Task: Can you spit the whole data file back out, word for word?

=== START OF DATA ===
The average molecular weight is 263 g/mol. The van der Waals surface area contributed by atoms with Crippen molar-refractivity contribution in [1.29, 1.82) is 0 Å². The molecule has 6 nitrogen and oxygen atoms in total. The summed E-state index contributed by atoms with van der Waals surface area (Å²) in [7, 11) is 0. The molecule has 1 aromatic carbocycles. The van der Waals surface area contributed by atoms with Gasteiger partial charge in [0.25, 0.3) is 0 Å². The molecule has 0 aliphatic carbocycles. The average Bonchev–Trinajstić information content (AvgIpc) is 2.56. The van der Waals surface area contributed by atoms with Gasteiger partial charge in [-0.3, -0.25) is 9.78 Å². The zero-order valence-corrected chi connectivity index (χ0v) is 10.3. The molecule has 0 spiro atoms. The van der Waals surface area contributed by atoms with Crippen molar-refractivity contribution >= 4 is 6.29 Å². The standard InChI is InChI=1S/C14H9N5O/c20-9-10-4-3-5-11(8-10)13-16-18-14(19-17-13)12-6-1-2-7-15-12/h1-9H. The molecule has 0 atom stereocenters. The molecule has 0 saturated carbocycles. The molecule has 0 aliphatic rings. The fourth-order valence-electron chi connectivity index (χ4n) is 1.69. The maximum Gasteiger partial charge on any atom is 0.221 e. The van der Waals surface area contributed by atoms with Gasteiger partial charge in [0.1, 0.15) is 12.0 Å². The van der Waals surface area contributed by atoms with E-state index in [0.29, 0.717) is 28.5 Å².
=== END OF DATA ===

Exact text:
The average molecular weight is 263 g/mol. The van der Waals surface area contributed by atoms with Crippen molar-refractivity contribution in [1.29, 1.82) is 0 Å². The molecule has 6 nitrogen and oxygen atoms in total. The summed E-state index contributed by atoms with van der Waals surface area (Å²) in [7, 11) is 0. The molecule has 1 aromatic carbocycles. The van der Waals surface area contributed by atoms with Gasteiger partial charge in [0.25, 0.3) is 0 Å². The molecule has 0 aliphatic carbocycles. The average Bonchev–Trinajstić information content (AvgIpc) is 2.56. The van der Waals surface area contributed by atoms with Gasteiger partial charge in [-0.3, -0.25) is 9.78 Å². The zero-order valence-corrected chi connectivity index (χ0v) is 10.3. The molecule has 0 spiro atoms. The van der Waals surface area contributed by atoms with Crippen molar-refractivity contribution >= 4 is 6.29 Å². The standard InChI is InChI=1S/C14H9N5O/c20-9-10-4-3-5-11(8-10)13-16-18-14(19-17-13)12-6-1-2-7-15-12/h1-9H. The molecule has 0 atom stereocenters. The molecule has 0 saturated carbocycles. The molecule has 0 aliphatic rings. The fourth-order valence-electron chi connectivity index (χ4n) is 1.69. The maximum Gasteiger partial charge on any atom is 0.221 e. The van der Waals surface area contributed by atoms with Gasteiger partial charge in [0.1, 0.15) is 12.0 Å². The van der Waals surface area contributed by atoms with E-state index in [0.29, 0.717) is 28.5 Å².